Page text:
Mike is a seasoned revenue leader with a track record of implementing proven sales processes to execute repeatable revenue for high growth, investor-backed software companies. Mike has lived and breathed M&A integrations, being a pivotal member from a revenue perspective in bringing 2 company acquisitions together - merging 4 product lines into an existing platform and taking it to market.
We will be sharing his experiences from:
- The considerations you have to make when integrating new products via acquisitions into an existing business
- What it was really like working in a Vista company
The episode is available across all podcast mediums.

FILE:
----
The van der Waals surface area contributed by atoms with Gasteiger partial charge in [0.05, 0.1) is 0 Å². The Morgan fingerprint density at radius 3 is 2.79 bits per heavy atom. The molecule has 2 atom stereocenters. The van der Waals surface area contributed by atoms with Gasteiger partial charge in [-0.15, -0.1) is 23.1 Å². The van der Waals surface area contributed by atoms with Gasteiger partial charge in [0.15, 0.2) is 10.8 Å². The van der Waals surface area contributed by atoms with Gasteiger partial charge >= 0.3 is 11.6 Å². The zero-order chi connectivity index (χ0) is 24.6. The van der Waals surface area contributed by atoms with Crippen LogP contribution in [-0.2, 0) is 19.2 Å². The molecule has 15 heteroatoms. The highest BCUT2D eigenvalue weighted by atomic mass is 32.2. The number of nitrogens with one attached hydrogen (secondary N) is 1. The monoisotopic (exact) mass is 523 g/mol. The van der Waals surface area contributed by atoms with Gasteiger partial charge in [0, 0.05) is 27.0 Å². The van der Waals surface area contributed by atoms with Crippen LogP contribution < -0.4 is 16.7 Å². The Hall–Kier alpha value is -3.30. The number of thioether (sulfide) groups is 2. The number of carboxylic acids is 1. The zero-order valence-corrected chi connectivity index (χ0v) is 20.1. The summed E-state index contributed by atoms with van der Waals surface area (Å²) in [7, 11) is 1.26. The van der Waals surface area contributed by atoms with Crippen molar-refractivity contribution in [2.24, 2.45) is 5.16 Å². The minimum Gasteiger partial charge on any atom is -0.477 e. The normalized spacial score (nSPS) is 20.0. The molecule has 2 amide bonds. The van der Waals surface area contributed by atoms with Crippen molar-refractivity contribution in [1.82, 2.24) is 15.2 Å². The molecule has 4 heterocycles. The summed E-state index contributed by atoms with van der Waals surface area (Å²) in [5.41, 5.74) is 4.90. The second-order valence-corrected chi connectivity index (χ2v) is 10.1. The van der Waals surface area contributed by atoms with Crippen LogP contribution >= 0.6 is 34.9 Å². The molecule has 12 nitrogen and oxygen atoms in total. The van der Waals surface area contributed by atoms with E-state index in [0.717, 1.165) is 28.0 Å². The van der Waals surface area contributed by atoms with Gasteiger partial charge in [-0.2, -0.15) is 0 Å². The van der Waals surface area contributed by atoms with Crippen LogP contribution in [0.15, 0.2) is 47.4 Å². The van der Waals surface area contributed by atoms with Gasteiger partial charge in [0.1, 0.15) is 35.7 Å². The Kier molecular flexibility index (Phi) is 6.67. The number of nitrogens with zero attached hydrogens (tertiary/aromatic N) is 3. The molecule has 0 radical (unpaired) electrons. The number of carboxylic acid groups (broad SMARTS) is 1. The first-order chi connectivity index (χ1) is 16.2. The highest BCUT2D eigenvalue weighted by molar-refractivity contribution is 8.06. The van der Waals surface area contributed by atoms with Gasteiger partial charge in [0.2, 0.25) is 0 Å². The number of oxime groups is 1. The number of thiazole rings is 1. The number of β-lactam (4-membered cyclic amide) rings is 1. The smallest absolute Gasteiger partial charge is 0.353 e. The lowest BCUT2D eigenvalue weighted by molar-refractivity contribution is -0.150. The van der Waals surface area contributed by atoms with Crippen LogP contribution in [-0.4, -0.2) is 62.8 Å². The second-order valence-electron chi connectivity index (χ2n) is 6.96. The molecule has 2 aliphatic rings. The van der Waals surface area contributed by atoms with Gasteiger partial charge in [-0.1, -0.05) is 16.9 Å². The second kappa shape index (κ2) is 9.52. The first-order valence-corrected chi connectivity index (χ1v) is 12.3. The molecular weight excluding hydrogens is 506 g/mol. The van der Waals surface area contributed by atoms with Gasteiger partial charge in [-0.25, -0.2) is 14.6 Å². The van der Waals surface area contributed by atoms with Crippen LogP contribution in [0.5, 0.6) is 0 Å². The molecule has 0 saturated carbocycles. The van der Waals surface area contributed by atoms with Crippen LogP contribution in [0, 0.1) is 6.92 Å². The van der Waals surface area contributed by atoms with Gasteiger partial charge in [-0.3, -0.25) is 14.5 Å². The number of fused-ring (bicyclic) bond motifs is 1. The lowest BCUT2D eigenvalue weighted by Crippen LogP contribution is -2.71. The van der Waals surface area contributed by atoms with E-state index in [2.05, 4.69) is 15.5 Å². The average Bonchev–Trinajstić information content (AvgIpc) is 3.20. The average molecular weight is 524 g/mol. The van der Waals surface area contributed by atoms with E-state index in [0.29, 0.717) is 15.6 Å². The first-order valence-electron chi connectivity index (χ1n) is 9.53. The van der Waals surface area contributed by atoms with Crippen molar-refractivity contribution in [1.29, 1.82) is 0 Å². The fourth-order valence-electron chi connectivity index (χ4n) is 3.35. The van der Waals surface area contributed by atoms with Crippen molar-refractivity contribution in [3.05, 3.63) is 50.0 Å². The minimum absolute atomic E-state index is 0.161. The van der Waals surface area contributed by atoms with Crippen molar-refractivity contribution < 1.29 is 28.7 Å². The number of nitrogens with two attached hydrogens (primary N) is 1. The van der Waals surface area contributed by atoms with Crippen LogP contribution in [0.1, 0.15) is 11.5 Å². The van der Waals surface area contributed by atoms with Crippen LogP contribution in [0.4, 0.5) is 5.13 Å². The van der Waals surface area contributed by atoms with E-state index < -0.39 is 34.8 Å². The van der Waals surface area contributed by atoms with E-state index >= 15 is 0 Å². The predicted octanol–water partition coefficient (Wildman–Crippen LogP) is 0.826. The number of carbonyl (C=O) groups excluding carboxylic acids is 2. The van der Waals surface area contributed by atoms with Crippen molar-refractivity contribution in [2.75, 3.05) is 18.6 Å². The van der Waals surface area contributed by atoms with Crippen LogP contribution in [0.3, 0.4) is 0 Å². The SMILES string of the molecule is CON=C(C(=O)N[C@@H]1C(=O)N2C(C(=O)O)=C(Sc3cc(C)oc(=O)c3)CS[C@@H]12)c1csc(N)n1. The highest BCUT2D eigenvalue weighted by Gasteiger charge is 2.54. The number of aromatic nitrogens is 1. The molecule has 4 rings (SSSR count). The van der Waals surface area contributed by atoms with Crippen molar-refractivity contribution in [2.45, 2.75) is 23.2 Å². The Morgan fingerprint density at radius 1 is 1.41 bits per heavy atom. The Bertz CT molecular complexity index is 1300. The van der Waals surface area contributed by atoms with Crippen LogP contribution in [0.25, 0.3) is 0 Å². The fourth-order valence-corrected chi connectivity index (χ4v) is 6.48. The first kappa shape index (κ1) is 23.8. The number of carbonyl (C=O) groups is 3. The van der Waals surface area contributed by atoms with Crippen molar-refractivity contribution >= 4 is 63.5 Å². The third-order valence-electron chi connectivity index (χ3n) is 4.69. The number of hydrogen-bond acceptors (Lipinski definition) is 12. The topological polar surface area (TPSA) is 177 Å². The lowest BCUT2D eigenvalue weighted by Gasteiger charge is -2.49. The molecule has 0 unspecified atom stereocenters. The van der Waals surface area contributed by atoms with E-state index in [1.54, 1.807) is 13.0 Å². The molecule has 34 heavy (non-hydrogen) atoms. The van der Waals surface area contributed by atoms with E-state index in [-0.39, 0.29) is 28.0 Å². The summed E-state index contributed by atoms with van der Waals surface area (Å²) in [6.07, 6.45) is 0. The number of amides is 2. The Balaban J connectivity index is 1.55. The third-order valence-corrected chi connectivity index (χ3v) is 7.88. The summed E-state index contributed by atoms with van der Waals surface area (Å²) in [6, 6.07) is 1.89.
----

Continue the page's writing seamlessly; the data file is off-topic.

Hello and welcome to a short sales podcast. My name is Will Chivers. I'm driving my cars for sale calm. And we're here to interview some of the world's most influential sales leaders, revenue officers and executives on the planet. Episode 11. We disrupt sales podcast, who do we have today? What are we going to be talking about? Today we're sitting down with Mike who is the Director of Sales at a company called childcare CRM is a seasoned revenue leader with a track record of implementing proven sales processes to execute repeatable revenue. For high growth investor backs off companies. Mike has lived and breathed m&a integrations, being a pivotal member from a revenue perspective and bringing two company acquisitions together, being able to merge four product lines into an existing platform and taking it to market. We're gonna be talking through everything from the kind of considerations you have to make when integrating products, for acquisitions into an existing business, to what it is really like working in a VISTA backed company, managing expectations from your employees, right, the way up to the board members, I hope you enjoy the show as much as I did. Mike, absolute pleasure to have you on the show. It'd be great if you could kick off with just a little bit about yourself, and what got you into sales a little bit about me? Well, I just like to go out, have fun experience new things. I like to you know, travel, music, you know, go go out and really experience life. And a lot of that translates back to the stories we can tell the experience that we have. And that's kind of what got me into sales in the first place to you know, wanting to have the freedom to be able to do those things. Why don't we be able to go make my own money, make my own schedule? If I do well, if I was able to perform and this job just opening a lot of doors for me. So, you know, that was my first kind of thought and foray into like, hey, sales, this could be my profession. But it was never about being a salesman. It was always about having the freedom to go do the other things that I love to do. Nothing as as a starter. Can you just talk a little bit more about that journey? I mean, you you were there at Payless for a while you made your way through the ranks? Can you just give our viewers a little bit more in terms of that journey and what you were doing at Payless? Yeah, absolutely. So I really spend a lot of time at pay lease. I started there. really early on 22 just out of college, still hard to find a job. And a family friend of ours was working at this company pay lease, and he calls me up I'll never forget. I was at a waterworks gas station in Cleveland, Ohio back where I grew up where I was from. And he's telling me about pay leaks. He's like, Yeah, we do credit card processing for apartments for rentals, and for HOA fees. And it's a great job. You know, we've got an opening and customer service here. And I'm sitting there thinking like, Oh, my God, this is a scam. They're taking credit card information for rent. I've never heard of this before. But if it goes belly up, great. I'm homeless in San Diego, what's the worst thing that could happen? It did not go belly up. The company was a rocket ship. So I got there in 2012. Started in customer service, that's the only job I had within a couple months moved into a sales role as it opened up. So I started there as an individual contributor, selling our payment service and our payment platform. And from there, we were backed by mainsail partners. So a couple years in Francisco partners purchase pay lease. And as part of that purchase, we acquired a company by the name of OCS, OCS worked in the same space. And they did utility billing and invoice processing. So when we acquired that part of what I did was help really drive the go to market strategy and bringing that out to the marketplace. So how we segmented our sales team, how we figured out of the 12 million units we had at the time, what are those could be cross sell this product to and what's our joint value prop? How do we sell this? Really, how do we even sell this product? And how do we talk to it, let alone paired together. So it was a lot of the formation and the structure behind that. Driving that proof of concept and then building out the business unit there. Shortly after that a couple years later, we Paley's got purchased by Vista. So when we got purchased by Vista, we went through another acquisition in the same space. So it was a smart home technology company. So putting in you know, your thermostats and door locks how that all ties into a resume experience app, the name of that company was ego. So when we acquired that company, same same exercise, so as opposed to really working on the front end. Now I've kind of transitioned over into a leadership role within that company, helping oversee areas of the sales function, and also working very closely with our VP of Sales the time to do all the stuff I mentioned beforehand. ICP definition the value prop generation diving into what part of our base Can we really sell this into how does that break out? And how do these systems all really work together? How do we get the platform to function together? And a big part of that was actually I was part of our rebranding team. So pay lease is no longer known as pay lease, the company is named zego. Powered by pay lease. So really worked in that function. And that kind of took me to to the end of my time there. So seven and a half years later, two exits three equity companies, a handful of different roles all the way from picking up phones and taking phone payments to sales leadership and running some teams there. And then I can be a more relevant topic, right? We'd be so many software companies right now turn to m&a to accelerate their their proposition, accelerate growth, and to make sure they capabilities can fit the market. Right. But I think so many companies get it wrong. I mean, it's so hard to integrate. It's hard to get right. Now, you've done those two acquisitions, I guess, what did it teach you about what works? Yeah, sure, you know, these companies, the first thing that we always like to look at is what mutual clients do we had together? Is there overlap because they were in the same industry? And if we did have mutual clients over there, we would go out to them and try to have them start telling the story that we wanted to craft? Why are these valuable together? How are you using them all together. And we were really building out our customer profile for who could fit in that light. So I'll give you an example. One of them when we purchased osius. They were a building platform. And that platform really worked only for multifamily apartment buildings. But we had a lot of single family rental homes, and a lot of Hoa is on our platform. So when we started looking at our mutual clients, we realized they were all these multifamily apartment complexes, it really only fit there. We tried to sell it into the HOA space. And we quickly realized that from a functionality standpoint, it didn't match up. So part of it is you know, you got to go out there, you got to make the calls, you got to see if it fits. The other thing is finding those mutual clients will give you that Quick, quick identification of what we know it works here. So you at least have your kind of North Star, if you will, on we know it works here. I think, you know, the next thing that we did after that, that was super beneficial for us is really learning the products and identifying are these products, standalone products that we can sell on their own. So I'll go back to Paley's online payments, it could be sold as an independent product. utility bills, it can be sold as an independent product, utility expense management or invoice processing, independent products. So all of them could be sold on their own. But when you bundle them together, it's an exponential value app. So I think part of the process as well as understanding is this a feature add that we're going to go upsell? Is it a higher ticket item as part of the same product offering? Or are we actually talking about a whole new product. So that split out understanding, you know, again, the individual value props for each one, talking to those mutual clients, talking to the clients we have from each company, and then really bringing that into, hey, here's how you can go out and talk about this platform, not just a service, but this platform that we can bring you and how it's going to impact your business from a multi multi department level. Right. So now we're hitting more people, it's a way bigger ticket, the light bulbs start flashing a lot more, as opposed to just going in one area. So a lot, really a lot on the front end there just in terms of how are we thinking about it? How are we validating it? And what really makes for a good product that you can upsell and cross sell into that existing base through the acquisition? How did you find that balance and making sure it doesn't jeopardize that financial year, but you still get the right market feedback? Because it must be a hard thing to balance right? Yeah, and part of that's how you just manage the sales teams. So in both of the acquisitions, we had a Paley so when Bailey's acquired Arceus. And then when we acquired zego, what we did is we set up our sales structure, so that the sellers from the acquiring company, so Paley's, we had our sales team, the sellers that we acquired from OCS, the utility billing company they came in is really subject matter experts and product experts. So they would help us as sellers go into the base, and now we would start doing this joint selling exercise where it was it Hey, sellers, a Paley's go learn this entire new product. Let's slow down the motion of all the payment cells. But no, here's a little teaser on what this product is. You've got help coming out. How do you how do you work out the commercial strategy in terms of pricing? Like Where, where? Because I'm assuming both both companies have different pricing strategies. How do you start consolidating, right? What is our what is our revenue model? How do we determine what that revenue model for our customers looks like in you know, I'm assuming in some cases it was, it was probably different. So how do you address that? Yeah, so the good news with us was the apartment industry was you know, rather experienced in technology and how they bought It was all cost per unit. So the pricing models weren't too far off at that point. Now the nice thing for us too, is we had similar pricing structures within the payments, and utility billing. So when you go in there, it's really about matching the model, the pricing model, so are we gonna price it on a per unit price are we gonna price it on a monthly subscription fee price. So whatever you do, as far as merging those together, it's really just making sure that the pricing models match the dollar amounts don't mean as much early on, then from there, you can go through, and that's where you're allowed to then bundle these services together. So it actually comes over as one consolidated price, as opposed to two different line items. And you can bring one service over. So that for us is kind of how we saw it, right? We were fortunate that we didn't have to go through a huge exercise because the industry already had a standard. And, you know, payments were transactional bills were also one per unit. And it allowed us to really merge these two together that said, Hey, if you want to pass processing fees, you can do that bill's had statement fees. So it's like, Hey, you can bundle this on to one charge and put it as a statement fee. So as far as those pricing models go, it was it was pretty well handled for us already. But but that is my my thought there. And some of the things that we've done, too, is just matching the pricing model to make sure it's consistent. What did you learn about managing expectations in the early days, I think especially up when it comes to expectation, terms of revenue and results. So you're always going to have aggressive targets. I think anytime you acquire a company and you've got this thesis, and part of that comes out, you are going to have aggressive targets. So you know, the way we've done that, really, and how we did it is you have to have conversations, you'd have to start the conversation. So number one, how do you drive alignment between the two teams, so nobody feels like you're a slowing down deals in each other's pipelines and be that you're working together so that you can have that great value props that you can gain that experience, I think number one is continuity is setting up the team's for success. So yeah, we acquired this company, great, here's what's gonna happen. We've got, you know, a huge base, right now, we want some people to go and cross sell into that base, let's validate it there. We've got our net new team. So let's go joint sell with the net new team as well. So now you've got your net new team selling and they're teasing out this new product. The big thing here, too, is Yeah, you got this target to hit. But for us, it's about build pipeline prove the concept. So early on, it's Can we get some big wins early, your base is a great place to go to that validate that right away, and then go through that snowball effect, where, okay, now we've got, we've got targets, you've got expectations, we know it can work, the hypothesis has been proven. Now we'll start bundling it all together is just product line quotas that we have for the industry that align with our company growth targets. Rise, it's what you say she's saying is, you know, the first really six months that transition, it's all about pipeline generation, and also about introducing the concept your existing customers is the easiest place to sell is, is where you've already sold. Right? Is that? Yeah, so that's one of the things that I did early on. So when we bought OCS, I was one of the people who actually slid over and said, Okay, I'm gonna go into our base, but this product, and let's go figure out who we can sell it to, and how we can sell it. So after we did that mutual client, that that client find I was talking about earlier that it was okay, let's go see how well we can do this and how fast it happens. And the other thing, too, that always helps is managing sales cycles. So you know, if you acquire a company, they generally have some type of sales cycle that they know about. They've got a idea of how long it takes to sell these products. They've got their own product market fit, you know, they've done the research these companies, they're mature enough generally, unless you buy someone really young. So you take the information they have you match it with the information you have kind of come to a happy middle spot. I was gonna ask you, you've been through sort of two acquisitions, you know, Francisco partners and Vista to you know, they've got two very different ways of working. So what sort of pressures were you getting? Or what sort of mandate were you getting from from these guys in terms of right, this is this is the operator's Mirandize in terms of how you operate. These are the processes and policies that you put in place. What What was that sort of process or structure or, or lack of. So, I mean, Francisco pretty much left us alone, as far as it trickled down to me. So at that point, when Francisco boss I was reporting into our VP of sales, he might have a different story to tell you that I do. But nothing really changed in the company with the exception of how we structured our sales team. So prior to the acquisition, we had only net new payment sales, post acquisition, we had a team then that came in and cross sold into the base. So the farmer team And then we had a net new team. And as part of that net new team, they were selling all the services. So we had subject matter experts roll over top of that. Really Did that help them sell into these services? In doing so, it really allowed us to then go after those targets. But from a structural standpoint, nothing at the company changed. Like they didn't come in and say, Hey, we need to do a whole bunch of stuff with Salesforce. They didn't come in and really rock the boat. As far as the systems we were using what we had in place, our sales methodology, like none of that changed. Now, when VISTA came in, everything changed. They're very structured. And they've, I mean, listen, they've done it a bunch, they've done a big ticket dollar amount, it works for more mature companies, which is what we were when they bought us at that time. So they came in, and they really did the full thing like the VISTA consulting value selling came in. They did a big project with all of our systems. Right? So what were we doing with Salesforce? What are their vendors were reusing? They did a lot with structurally like, how are we looking at different leads? How are we handling marketing? How are we structuring sales? So that was a much bigger lift? When VISTA came in then Francisco, who again, pretty much just left us alone? Because Because at the time we were doing well? Yeah, I mean, I could I could talk about our service to companies, I think it's one of those interesting kind of companies where I guess a lot of people don't realize they're joining them and the kind of culture so I guess, now you've been a VISTA company, what would you say your thoughts are around the VISTA experience? And how would you articulate it to people that are potentially considering or about to join, if it's the company, I'll talk to if you're about to join a VISTA company, first. They have a very good system in place, they have a very good process in place, if you need to learn how to do a sales process. If you're young in your career, and you're looking to grow, and you like structure, so this comes back to as an individual, do you like structure? Do you like saying, Hey, this is how it's going to be this is your lane. This is where you're at here X amount of years. So you get you know, your next growth potential in your career, you know, it's very structured, you will have that it's not bad if your infrastructure is very good. And again, it's a great way for people to learn. And it's a great way for people to, to learn something that again, they have proven time and time again, their success. So, you know, that's, that's the run up. Now, from a change standpoint. And for me, as a person individually, I don't like structure. I like things that move very fast. I like things that break and get rebuilt. That's my type of personality. So Vista, for me, the experience when they came in is it was educational. I am thankful that I got that experience, because you get to learn these really effective go to market strategies, right, like splitting up teams, how do you build a sales team? How do you do career pathing? What falls under customer success? You know, how do you do goal alignment. So a lot of that structure, like the company structure is great from a business standpoint. And it was great to learn that from them. For me, way too much red tape, way too many levels of management in there. Not enough, you know, hey, I've got this idea. Okay, go test it out and do it. You know, that's the environment that I thrive in as an individual. And that's why ultimately, you know, for me, when I left zego pay least now's ego, it was not on bad terms. And like that company is doing well, right now I still keep up with them, I still talk to everybody there, you know, wish them nothing. But the best. It just wasn't a good fit for me anymore because of how structured it became. And that was really the genesis for for me to party and what led me back to childcare CRM, which is another, you know, smaller company back kind of to my roots and having fun doing that. Nice. I really want to go deep deeper into that. Because I mean, you said a number of things around strategy planning and process optimization, what kind of what were the real takeaways you got from that experience? So I think he gave me a real good and true appreciation for clean data. Which is something that you always get back and forth on but I think having good data so you can make sound decisions decisions for your business. I gained a whole new appreciation for not only that, but on the front end, how are we managing that? Right? What are we looking at? How are you looking at the business like we did these monthly business reviews that did everything from front end marketing, all the way to back end churn and finance so we comb through every area of our business every single month. And it was great seeing What are we looking at? How are we looking at it? How does that translate into the individuals who are talking to people day to day? And how are they putting that information in? How do we do this so that it's scalable? Right? How can we implement a process that won't break when we put a heavier load on it? What if we go acquire another company? What if we get more sellers to come in place? You know, how do we how do we have that foundation? So that was really great. I think when we came in and did that it was what we called our boss project. So everything from marketing, automation, attribution, I was involved in that, but you know, all those all those keywords and items they got put in. From a sales standpoint, again, we got really structured put in territories, we ended up doing new accounts, new opportunity listings, implementing programs like CP Q, which was how we sent out quotes, it's, I'm saying it very simply, because as I tried to think about it, there's just so many things that we did, and so much that we went through, but all of it was was done so that we could scale the company and really run efficiently. So learn that love that. And those are things that work well, really at a company of any size. Now, whether you're ready to to get as granular at an early age company, as you know, Vista wanted us to when they acquired us, Probably not, but the themes are still the same, you know, build something strong, it's scalable, that you can grow and develop a team around. Brilliant. So that sounds really I mean, you said one example in particular around things like how do you create a process that can can deal with an overload? Can you explain a little bit more around that? Because I think that that's really powerful? Yeah, I mean, I think as your team grows, you sell multiple different products. How do you list that? You know, you have an opportunity for a product and a deal? How are they stored? Where are they located at? So that was one of the big things for us, right? We were selling three different products, we were acquiring another one that was two additional products. So at the end of the day, we had five products we were selling. And it got a little messy at first, you know, we would have you'd have some accounts that had 40 opportunities in it. Like, how do you search that? How do you find that, like, what do you do with all that information once you have it? And how do you make any decision on the health of the account, you don't know where to go, dad is all over the place. So by making a simple tweak, to just, hey, here's how we're going to do this, we're going to put an account, we're gonna put an opportunity, we're going to put properties within that opportunity, it simplifies things, and it cuts it down. So now as you add new products to that, you can scale it, and it's really easy to find, it doesn't get overwhelming. That was one big thing that I felt was really impactful from the time there. And it is a rather simple example. But it did make a big difference. And now, you know, we go, we acquire zego, we know exactly how to put things in, we know how they overlap and how they overlay within our systems, and a lot of effectively really go out and attack the market. The other thing too with that is it gives you clear lines of attack. So I think when we talk about this importance of penetrating into the base, and selling new products that go into the base, well, how do you know? How do you know who's using this at one property versus all their properties? How do you know who's using three products out of five, or five out of five, or one out of five. So being able to have, you know, this very, and it was rigid, it was very rigid, but it was good, we needed it. So have a very rigid look at the business actually helped us to be able to go and be more effective in selling. And then managing those accounts as well. Because just like in sales, where you've got, you know, your sellers, I was talking about the subject matter experts that came in the cross sell team, but we had our customer success advocates that support team over there. And they needed to know all these services as well. So how do they go in there? How do they support the accounts? And how do we make sure that we're breaking up teams so that we can have people have specialization and have expertise into all the different things we sell. And that was another big thing that came out of this is specialization, from a support standpoint was great. Really, like this is this has been awesome. And if our audience do want to reach out to you, where can they find you? What's the best way to contact you? Yeah, so the best way to contact me right now is go to LinkedIn. So you can find me by cook, add me a comment, shoot me a message, I pretty much get back to almost every single one of them. So if you reach out there, I'll make sure to ping in just reference the show.